Next stop was Philadelphia, but there was a problem with buying steamer tickets. Slaveholders at the time had to prove the slaves with them were their property, The ticket seller refused to sign the names of the master (Ellen) and his slave. Things were looking bad for the couple when the captain of the ship came by, vouched for the “slave owner” and signed their names for them.
Throughout their travels, Ellen had to keep up the complicated facade. She didn’t take cigars and brandy with the men. She feared William being kidnapped. At the same time, abolitionists and freed blacks on the trip told him to runaway. But they both kept their composure and never strayed from their roles.
The last major stop before Philadelphia was Baltimore, Maryland. Because it was the last stop before going into a free state, the border patrol were especially vigilant. Once again, the couple were asked to prove ownership. The border officer said he will not let them go. As they prayed, the departure bell rang. The officer frustrated, looked at Ellen and her bandages and said to the clerk there, “he is not well, it is a pity to stop him.” Tell the conductor to “let this gentleman and slave pass.”
On Christmas Day, the Crafts arrived in Philadelphia.
The underground abolitionist network found them lodging and taught them to read. A few weeks later they moved to Boston. William continued his cabinet work and Ellen was a seamstress. They also made public appearances to talk about their escape.
However two years later, Congress passed the Fugitive Slave Act. This law required residents of free states to help capture and return slaves to their owners. The Crafts’ former masters sent slave hunters to bring them back to Georgia. Abolitionists in the area formed a Vigilance Committee in reaction to the new act. They moved the Crafts to various safe houses until the couple was able to escape to Liverpool, England.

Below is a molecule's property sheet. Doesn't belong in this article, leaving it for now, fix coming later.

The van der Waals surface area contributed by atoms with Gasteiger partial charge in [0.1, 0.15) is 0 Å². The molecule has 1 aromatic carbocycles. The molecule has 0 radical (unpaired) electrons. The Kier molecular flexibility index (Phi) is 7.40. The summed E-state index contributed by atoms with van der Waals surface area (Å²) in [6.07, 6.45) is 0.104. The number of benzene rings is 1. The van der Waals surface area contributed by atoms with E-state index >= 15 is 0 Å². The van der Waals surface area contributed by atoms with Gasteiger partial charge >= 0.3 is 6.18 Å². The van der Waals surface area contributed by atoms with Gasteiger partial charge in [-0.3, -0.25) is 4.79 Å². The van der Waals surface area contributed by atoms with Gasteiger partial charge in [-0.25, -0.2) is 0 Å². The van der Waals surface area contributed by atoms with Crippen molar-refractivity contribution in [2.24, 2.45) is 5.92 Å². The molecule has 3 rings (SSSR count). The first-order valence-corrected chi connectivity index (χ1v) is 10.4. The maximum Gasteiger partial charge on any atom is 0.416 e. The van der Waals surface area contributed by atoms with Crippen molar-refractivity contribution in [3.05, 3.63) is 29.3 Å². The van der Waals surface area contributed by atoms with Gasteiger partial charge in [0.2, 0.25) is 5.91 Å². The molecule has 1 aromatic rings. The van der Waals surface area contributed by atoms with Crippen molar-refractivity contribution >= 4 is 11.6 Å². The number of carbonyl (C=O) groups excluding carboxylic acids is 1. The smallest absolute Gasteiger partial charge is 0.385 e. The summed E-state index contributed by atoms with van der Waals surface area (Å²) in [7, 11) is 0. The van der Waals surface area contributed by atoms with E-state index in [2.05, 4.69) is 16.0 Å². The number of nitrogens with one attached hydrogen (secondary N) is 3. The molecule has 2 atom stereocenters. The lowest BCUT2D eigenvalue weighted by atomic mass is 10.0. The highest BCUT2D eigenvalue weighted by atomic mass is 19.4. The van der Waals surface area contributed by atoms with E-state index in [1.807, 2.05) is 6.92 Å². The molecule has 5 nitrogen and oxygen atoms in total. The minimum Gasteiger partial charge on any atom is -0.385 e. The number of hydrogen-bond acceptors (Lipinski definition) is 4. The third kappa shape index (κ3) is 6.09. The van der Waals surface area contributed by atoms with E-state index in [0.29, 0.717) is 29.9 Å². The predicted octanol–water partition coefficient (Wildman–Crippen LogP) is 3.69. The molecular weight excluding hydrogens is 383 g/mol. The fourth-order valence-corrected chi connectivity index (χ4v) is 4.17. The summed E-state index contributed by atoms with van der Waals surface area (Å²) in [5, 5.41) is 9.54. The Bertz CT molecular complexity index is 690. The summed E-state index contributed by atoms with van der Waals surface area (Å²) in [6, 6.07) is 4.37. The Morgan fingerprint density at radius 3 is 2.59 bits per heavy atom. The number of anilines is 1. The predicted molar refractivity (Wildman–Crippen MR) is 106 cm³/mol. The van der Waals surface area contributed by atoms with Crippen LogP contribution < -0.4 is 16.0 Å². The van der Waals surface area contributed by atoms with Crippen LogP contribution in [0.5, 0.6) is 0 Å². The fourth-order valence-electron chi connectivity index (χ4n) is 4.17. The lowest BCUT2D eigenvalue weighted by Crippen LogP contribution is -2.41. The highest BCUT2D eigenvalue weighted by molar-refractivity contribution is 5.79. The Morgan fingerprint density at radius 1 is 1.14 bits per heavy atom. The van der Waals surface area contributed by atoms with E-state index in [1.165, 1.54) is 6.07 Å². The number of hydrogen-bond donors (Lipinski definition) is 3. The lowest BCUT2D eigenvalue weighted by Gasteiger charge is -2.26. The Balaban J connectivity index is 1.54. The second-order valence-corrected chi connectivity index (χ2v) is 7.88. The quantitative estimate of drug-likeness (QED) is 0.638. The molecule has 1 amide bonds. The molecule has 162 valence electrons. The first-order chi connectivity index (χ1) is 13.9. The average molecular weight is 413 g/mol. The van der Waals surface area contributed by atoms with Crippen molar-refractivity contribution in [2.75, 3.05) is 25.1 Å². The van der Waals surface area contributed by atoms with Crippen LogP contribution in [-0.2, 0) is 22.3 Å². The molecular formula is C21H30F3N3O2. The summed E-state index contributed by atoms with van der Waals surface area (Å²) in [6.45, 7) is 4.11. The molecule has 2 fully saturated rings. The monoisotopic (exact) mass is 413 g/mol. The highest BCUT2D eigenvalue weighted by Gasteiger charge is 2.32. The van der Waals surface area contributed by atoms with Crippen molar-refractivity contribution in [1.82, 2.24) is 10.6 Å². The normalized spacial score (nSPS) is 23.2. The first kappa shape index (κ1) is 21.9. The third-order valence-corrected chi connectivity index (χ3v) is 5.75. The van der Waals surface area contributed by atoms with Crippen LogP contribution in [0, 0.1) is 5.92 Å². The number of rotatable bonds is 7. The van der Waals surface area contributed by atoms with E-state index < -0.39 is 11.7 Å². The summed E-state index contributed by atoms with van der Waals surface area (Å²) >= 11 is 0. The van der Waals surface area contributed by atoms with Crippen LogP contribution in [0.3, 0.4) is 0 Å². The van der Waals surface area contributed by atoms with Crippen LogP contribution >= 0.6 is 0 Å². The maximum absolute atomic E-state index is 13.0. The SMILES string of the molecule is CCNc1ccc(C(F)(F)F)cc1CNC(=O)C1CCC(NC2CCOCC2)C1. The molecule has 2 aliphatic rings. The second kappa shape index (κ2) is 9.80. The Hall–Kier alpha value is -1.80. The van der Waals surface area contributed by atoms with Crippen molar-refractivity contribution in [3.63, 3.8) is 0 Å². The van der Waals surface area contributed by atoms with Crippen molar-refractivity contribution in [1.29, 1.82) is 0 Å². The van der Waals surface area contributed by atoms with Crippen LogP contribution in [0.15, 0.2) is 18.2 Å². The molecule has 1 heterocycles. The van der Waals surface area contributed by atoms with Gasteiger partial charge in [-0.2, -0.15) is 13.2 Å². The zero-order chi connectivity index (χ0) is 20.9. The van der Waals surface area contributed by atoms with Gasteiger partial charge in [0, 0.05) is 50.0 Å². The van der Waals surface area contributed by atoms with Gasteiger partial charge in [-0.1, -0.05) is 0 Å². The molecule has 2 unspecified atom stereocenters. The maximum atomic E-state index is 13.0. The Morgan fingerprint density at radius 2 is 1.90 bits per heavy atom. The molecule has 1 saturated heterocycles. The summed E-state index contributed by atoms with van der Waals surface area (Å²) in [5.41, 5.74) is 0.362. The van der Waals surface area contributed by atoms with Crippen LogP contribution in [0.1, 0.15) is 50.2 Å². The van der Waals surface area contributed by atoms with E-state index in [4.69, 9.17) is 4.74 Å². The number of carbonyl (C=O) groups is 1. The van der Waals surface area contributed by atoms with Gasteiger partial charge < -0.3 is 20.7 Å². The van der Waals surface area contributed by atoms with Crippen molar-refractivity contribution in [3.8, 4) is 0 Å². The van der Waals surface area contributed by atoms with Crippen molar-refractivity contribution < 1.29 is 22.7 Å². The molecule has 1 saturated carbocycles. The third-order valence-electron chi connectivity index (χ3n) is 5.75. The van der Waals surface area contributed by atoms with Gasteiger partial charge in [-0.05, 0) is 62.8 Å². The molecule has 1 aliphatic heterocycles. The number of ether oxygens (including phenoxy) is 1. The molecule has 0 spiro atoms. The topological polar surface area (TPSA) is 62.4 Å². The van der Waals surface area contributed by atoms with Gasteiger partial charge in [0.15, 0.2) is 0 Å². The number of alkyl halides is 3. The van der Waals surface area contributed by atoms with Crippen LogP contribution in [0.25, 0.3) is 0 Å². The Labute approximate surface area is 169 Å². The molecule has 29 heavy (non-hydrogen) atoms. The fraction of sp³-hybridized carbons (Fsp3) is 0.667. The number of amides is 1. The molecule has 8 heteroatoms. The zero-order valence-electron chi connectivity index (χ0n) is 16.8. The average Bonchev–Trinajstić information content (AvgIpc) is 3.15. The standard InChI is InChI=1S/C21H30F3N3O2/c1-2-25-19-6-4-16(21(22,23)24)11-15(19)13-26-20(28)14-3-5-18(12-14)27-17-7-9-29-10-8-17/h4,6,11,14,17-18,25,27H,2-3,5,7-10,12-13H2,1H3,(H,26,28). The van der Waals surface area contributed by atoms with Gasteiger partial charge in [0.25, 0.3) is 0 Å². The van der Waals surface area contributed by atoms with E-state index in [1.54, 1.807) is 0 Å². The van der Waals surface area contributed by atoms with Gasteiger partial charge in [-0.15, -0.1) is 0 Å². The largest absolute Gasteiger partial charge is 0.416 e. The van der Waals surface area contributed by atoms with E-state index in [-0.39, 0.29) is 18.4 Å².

While in England, the couple learned to read and write. They lived in England for 19 years and had five children. They became involved in women’s suffrage and the freedman’s groups. They made money by speaking about slavery and William set up a business. When the Civil War ended, Ellen found her mother Maria in Georgia and paid her way to England.
In 1868, the couple and three of their children returned to Georgia. Over a few years, they raised money, bought 1800 acres of land, and built the Woodville Co-operative Farm School for the education and employment of freedmen. Unfortunately William was charged with misuse of funds, lost a libel case in 1878, and the school closed shortly after. The violence of the post-Reconstruction era and dropping cotton prices led to the Crafts leaving their farm. In 1890, they moved to Charleston to live with their daughter and physician husband. Ellen died in 1891 and William in 1900.
Ellen and William Craft. (n.d.). In Wikipedia. Retrieved February 2, 2017, from https://en.wikipedia.org/wiki/Ellen_and_William_Craft
Holmes, Marian Smith. (2010, June 16). The Great Escape From Slavery of Ellen and William Craft. Smithsonian.com. Retrieved February 2, 2017, from http://www.smithsonianmag.com/history/the-great-escape-from-slavery-of-ellen-and-william-craft-497960/